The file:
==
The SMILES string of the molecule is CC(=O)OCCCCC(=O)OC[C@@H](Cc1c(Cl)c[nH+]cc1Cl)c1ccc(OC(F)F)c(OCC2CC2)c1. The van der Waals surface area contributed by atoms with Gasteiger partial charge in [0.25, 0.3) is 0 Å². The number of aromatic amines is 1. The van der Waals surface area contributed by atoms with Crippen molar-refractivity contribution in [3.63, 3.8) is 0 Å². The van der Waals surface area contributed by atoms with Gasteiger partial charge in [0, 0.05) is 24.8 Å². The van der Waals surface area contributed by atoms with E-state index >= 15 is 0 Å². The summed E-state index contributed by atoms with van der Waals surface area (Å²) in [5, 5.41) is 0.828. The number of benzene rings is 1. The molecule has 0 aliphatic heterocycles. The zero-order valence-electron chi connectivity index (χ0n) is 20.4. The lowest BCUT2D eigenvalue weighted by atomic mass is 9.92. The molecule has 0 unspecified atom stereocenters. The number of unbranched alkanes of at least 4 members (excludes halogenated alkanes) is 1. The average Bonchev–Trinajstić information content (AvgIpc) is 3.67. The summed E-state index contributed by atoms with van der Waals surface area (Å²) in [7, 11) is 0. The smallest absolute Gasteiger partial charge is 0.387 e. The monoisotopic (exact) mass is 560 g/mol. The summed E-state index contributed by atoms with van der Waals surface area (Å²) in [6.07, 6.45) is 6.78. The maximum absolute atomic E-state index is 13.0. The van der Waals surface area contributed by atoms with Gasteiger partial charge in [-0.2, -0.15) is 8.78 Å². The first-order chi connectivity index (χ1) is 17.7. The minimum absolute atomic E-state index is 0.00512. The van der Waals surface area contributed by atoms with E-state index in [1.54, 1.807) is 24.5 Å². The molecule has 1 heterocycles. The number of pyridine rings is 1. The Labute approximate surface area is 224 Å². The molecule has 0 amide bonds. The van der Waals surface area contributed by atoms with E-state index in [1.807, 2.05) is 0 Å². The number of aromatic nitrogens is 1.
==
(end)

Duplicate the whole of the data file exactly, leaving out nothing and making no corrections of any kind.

The SMILES string of the molecule is CC(=O)OCCCCC(=O)OC[C@@H](Cc1c(Cl)c[nH+]cc1Cl)c1ccc(OC(F)F)c(OCC2CC2)c1. The van der Waals surface area contributed by atoms with Gasteiger partial charge in [0.25, 0.3) is 0 Å². The number of aromatic amines is 1. The van der Waals surface area contributed by atoms with Crippen molar-refractivity contribution in [3.63, 3.8) is 0 Å². The van der Waals surface area contributed by atoms with Gasteiger partial charge in [0, 0.05) is 24.8 Å². The van der Waals surface area contributed by atoms with E-state index >= 15 is 0 Å². The summed E-state index contributed by atoms with van der Waals surface area (Å²) in [5, 5.41) is 0.828. The number of benzene rings is 1. The molecule has 0 aliphatic heterocycles. The zero-order valence-electron chi connectivity index (χ0n) is 20.4. The lowest BCUT2D eigenvalue weighted by atomic mass is 9.92. The molecule has 0 unspecified atom stereocenters. The number of unbranched alkanes of at least 4 members (excludes halogenated alkanes) is 1. The average Bonchev–Trinajstić information content (AvgIpc) is 3.67. The summed E-state index contributed by atoms with van der Waals surface area (Å²) in [7, 11) is 0. The smallest absolute Gasteiger partial charge is 0.387 e. The monoisotopic (exact) mass is 560 g/mol. The summed E-state index contributed by atoms with van der Waals surface area (Å²) in [6.07, 6.45) is 6.78. The maximum absolute atomic E-state index is 13.0. The van der Waals surface area contributed by atoms with Gasteiger partial charge in [-0.2, -0.15) is 8.78 Å². The first-order chi connectivity index (χ1) is 17.7. The minimum absolute atomic E-state index is 0.00512. The van der Waals surface area contributed by atoms with E-state index in [1.54, 1.807) is 24.5 Å². The molecule has 1 heterocycles. The number of pyridine rings is 1. The Labute approximate surface area is 224 Å². The molecule has 0 amide bonds. The van der Waals surface area contributed by atoms with E-state index in [1.807, 2.05) is 0 Å². The number of aromatic nitrogens is 1.